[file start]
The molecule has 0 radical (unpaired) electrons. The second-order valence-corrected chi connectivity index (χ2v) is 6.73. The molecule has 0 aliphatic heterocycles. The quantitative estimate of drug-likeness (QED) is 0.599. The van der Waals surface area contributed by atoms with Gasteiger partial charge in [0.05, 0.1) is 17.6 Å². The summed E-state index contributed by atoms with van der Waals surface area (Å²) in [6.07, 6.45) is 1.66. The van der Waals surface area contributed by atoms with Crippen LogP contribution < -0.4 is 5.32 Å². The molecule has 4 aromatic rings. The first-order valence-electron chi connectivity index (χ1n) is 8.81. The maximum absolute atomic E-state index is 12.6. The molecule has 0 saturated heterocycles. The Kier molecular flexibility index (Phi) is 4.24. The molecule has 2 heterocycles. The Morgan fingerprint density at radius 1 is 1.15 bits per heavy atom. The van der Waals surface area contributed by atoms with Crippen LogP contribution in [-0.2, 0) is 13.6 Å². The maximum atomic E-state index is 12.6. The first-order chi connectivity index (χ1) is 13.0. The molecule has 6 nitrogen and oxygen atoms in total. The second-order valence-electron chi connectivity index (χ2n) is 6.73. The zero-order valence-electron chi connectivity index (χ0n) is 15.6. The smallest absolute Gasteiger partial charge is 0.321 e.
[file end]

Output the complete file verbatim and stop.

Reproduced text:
The molecule has 0 radical (unpaired) electrons. The second-order valence-corrected chi connectivity index (χ2v) is 6.73. The molecule has 0 aliphatic heterocycles. The quantitative estimate of drug-likeness (QED) is 0.599. The van der Waals surface area contributed by atoms with Gasteiger partial charge in [0.05, 0.1) is 17.6 Å². The summed E-state index contributed by atoms with van der Waals surface area (Å²) in [6.07, 6.45) is 1.66. The van der Waals surface area contributed by atoms with Crippen LogP contribution < -0.4 is 5.32 Å². The molecule has 4 aromatic rings. The first-order valence-electron chi connectivity index (χ1n) is 8.81. The maximum absolute atomic E-state index is 12.6. The molecule has 0 saturated heterocycles. The Kier molecular flexibility index (Phi) is 4.24. The molecule has 2 heterocycles. The Morgan fingerprint density at radius 1 is 1.15 bits per heavy atom. The van der Waals surface area contributed by atoms with Crippen LogP contribution in [-0.2, 0) is 13.6 Å². The maximum atomic E-state index is 12.6. The first-order chi connectivity index (χ1) is 13.0. The molecule has 6 nitrogen and oxygen atoms in total. The second-order valence-electron chi connectivity index (χ2n) is 6.73. The zero-order valence-electron chi connectivity index (χ0n) is 15.6. The smallest absolute Gasteiger partial charge is 0.321 e.